The Center for Strategic and International Studies (CSIS) reports that, due to the influence of Western sanctions, the Russian Federation is experiencing difficulties with the production of new weapons.


However, Russia has enough old weapons in stock to wage war against Ukraine. This is evidenced by a CSIS report published on April 14.


According to preliminary estimates by analysts, Russia has lost at least 10,000 items of military equipment during the war, including tanks, trucks, artillery, drones, and more. Moscow is unlikely to be able to quickly rebuild its arsenal due to sanctions, at least in the near term.


The report also highlights that the Russians have already lost more than 3,500 tanks, which is why they are bringing old T-55s out of retirement. According to estimates, the Russian plant "Uralvagonzavod" can produce 20 tanks per month, while the occupying army loses almost 150 units during the same period.



CSIS notes that Russia lacks modern equipment, particularly optical systems, previously imported from France. Now the Russian Federation cannot purchase modern sights due to sanctions. By installing older ones, Russian tanks can lose up to 2 km in range.


Bearings needed for the production of vehicles, which were supplied from Europe and North America, have become unavailable to the aggressor country. Now they are forced to use bearings from China and Malaysia, which are significantly inferior in quality. Analysts predict that Moscow may have problems with its production of drones, missiles, and electronic warfare equipment due to a lack of microchips.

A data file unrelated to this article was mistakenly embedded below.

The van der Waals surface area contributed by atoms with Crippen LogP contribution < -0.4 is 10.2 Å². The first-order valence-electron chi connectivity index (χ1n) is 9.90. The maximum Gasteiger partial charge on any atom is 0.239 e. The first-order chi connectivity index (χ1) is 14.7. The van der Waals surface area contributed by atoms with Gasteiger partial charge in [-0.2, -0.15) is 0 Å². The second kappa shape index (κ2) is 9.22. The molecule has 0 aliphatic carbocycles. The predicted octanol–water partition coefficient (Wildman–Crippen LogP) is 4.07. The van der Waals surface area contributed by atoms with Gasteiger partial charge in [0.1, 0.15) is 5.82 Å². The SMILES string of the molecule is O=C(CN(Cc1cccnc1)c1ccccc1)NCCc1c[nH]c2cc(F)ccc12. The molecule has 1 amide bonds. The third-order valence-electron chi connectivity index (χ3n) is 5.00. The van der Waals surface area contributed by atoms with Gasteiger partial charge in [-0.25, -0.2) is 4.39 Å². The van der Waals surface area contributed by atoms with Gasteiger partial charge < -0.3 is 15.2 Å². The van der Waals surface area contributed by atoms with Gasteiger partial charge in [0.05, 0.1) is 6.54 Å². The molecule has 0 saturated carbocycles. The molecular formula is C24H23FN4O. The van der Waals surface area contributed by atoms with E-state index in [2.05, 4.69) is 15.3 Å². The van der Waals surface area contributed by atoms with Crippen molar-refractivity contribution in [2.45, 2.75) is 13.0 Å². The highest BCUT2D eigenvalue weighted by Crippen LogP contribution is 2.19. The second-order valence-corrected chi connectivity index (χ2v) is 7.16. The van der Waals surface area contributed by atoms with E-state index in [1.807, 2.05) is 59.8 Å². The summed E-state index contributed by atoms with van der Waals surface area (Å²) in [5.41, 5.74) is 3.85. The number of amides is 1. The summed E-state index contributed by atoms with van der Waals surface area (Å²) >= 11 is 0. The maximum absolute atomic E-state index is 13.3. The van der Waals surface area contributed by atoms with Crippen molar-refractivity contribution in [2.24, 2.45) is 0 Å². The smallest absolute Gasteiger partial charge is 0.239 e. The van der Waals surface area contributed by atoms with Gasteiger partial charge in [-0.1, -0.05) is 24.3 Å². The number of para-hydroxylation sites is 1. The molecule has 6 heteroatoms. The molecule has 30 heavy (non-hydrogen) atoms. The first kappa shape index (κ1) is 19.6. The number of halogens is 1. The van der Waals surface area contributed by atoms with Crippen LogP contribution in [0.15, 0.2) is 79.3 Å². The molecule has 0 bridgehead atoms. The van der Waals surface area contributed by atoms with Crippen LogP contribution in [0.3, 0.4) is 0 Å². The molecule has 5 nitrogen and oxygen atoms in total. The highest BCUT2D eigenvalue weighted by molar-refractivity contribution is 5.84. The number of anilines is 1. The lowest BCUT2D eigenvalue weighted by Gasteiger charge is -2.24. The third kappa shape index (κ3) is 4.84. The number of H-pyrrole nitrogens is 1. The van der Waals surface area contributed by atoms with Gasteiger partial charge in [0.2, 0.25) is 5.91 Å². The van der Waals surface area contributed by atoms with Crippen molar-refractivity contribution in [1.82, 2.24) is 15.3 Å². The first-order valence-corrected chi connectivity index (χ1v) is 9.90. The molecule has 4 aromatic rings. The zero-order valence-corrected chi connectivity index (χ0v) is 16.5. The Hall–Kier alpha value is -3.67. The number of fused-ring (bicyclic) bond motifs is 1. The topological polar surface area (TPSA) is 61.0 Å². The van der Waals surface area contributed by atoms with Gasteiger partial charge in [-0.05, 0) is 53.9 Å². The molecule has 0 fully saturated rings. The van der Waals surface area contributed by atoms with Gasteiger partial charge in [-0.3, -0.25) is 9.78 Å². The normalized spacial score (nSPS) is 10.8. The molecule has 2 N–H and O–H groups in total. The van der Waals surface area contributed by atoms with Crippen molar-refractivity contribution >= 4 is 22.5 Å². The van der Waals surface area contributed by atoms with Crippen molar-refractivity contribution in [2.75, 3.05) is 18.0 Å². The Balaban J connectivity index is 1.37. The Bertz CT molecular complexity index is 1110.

Russian Losses in War – Opposition Media Publish Estimate
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Russian Losses in War – Opposition Media Publish Estimate

While the exact number of Russians killed in action against Ukrainians is unknown, Russian opposition sources estimate that it's approaching 100,000.


At the same time, the researchers point out that Ukraine and its partners should not expect that Russia's difficulties in the production of weapons will quickly stop hostilities, as the Russian Federation still maintains a numerical advantage, with large stocks of old weapons.


As of February 2023, an exact count of Moscow's current military stocks is not publicly available, but it has been roughly estimated that the Kremlin has 13-15 times more aircraft at its disposal than Kyiv."Russia has almost 7-8 times more tanks and 4 times more armored fighting vehicles, and its navy is 12-16 times larger than Ukraine's," the report emphasizes.

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